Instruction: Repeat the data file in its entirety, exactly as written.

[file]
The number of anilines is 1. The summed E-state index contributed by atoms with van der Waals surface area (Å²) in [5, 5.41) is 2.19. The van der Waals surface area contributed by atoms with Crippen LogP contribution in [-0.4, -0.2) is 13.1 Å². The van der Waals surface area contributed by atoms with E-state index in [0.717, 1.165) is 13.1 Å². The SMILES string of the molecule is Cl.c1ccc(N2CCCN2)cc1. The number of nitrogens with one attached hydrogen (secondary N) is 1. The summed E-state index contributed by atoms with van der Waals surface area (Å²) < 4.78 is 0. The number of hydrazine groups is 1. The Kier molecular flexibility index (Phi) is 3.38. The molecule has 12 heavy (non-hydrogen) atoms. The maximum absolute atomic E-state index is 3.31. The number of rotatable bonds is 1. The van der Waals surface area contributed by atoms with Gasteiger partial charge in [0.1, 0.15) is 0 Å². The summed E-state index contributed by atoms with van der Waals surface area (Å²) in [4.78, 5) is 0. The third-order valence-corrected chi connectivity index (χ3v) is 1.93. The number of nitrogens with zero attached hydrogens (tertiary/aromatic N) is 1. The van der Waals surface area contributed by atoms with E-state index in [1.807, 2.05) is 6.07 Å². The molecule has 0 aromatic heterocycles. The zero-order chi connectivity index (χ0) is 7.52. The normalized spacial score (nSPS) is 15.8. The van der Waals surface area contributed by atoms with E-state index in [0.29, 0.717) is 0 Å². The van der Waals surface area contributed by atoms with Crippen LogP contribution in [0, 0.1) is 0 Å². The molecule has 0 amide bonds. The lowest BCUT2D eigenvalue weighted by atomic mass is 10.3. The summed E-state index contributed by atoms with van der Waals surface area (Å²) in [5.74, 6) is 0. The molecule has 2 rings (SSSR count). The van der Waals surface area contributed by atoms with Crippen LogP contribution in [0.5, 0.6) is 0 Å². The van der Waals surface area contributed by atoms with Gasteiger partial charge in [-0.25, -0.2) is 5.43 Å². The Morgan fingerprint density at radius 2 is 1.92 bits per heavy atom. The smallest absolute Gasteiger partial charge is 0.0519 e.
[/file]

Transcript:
The number of anilines is 1. The summed E-state index contributed by atoms with van der Waals surface area (Å²) in [5, 5.41) is 2.19. The van der Waals surface area contributed by atoms with Crippen LogP contribution in [-0.4, -0.2) is 13.1 Å². The van der Waals surface area contributed by atoms with E-state index in [0.717, 1.165) is 13.1 Å². The SMILES string of the molecule is Cl.c1ccc(N2CCCN2)cc1. The number of nitrogens with one attached hydrogen (secondary N) is 1. The summed E-state index contributed by atoms with van der Waals surface area (Å²) < 4.78 is 0. The number of hydrazine groups is 1. The Kier molecular flexibility index (Phi) is 3.38. The molecule has 12 heavy (non-hydrogen) atoms. The maximum absolute atomic E-state index is 3.31. The number of rotatable bonds is 1. The van der Waals surface area contributed by atoms with Gasteiger partial charge in [0.1, 0.15) is 0 Å². The summed E-state index contributed by atoms with van der Waals surface area (Å²) in [4.78, 5) is 0. The third-order valence-corrected chi connectivity index (χ3v) is 1.93. The number of nitrogens with zero attached hydrogens (tertiary/aromatic N) is 1. The van der Waals surface area contributed by atoms with E-state index in [1.807, 2.05) is 6.07 Å². The molecule has 0 aromatic heterocycles. The zero-order chi connectivity index (χ0) is 7.52. The normalized spacial score (nSPS) is 15.8. The van der Waals surface area contributed by atoms with E-state index in [0.29, 0.717) is 0 Å². The van der Waals surface area contributed by atoms with Crippen LogP contribution in [0, 0.1) is 0 Å². The molecule has 0 amide bonds. The lowest BCUT2D eigenvalue weighted by atomic mass is 10.3. The summed E-state index contributed by atoms with van der Waals surface area (Å²) in [5.74, 6) is 0. The molecule has 2 rings (SSSR count). The van der Waals surface area contributed by atoms with Crippen LogP contribution in [0.5, 0.6) is 0 Å². The van der Waals surface area contributed by atoms with Gasteiger partial charge in [-0.25, -0.2) is 5.43 Å². The Morgan fingerprint density at radius 2 is 1.92 bits per heavy atom. The smallest absolute Gasteiger partial charge is 0.0519 e.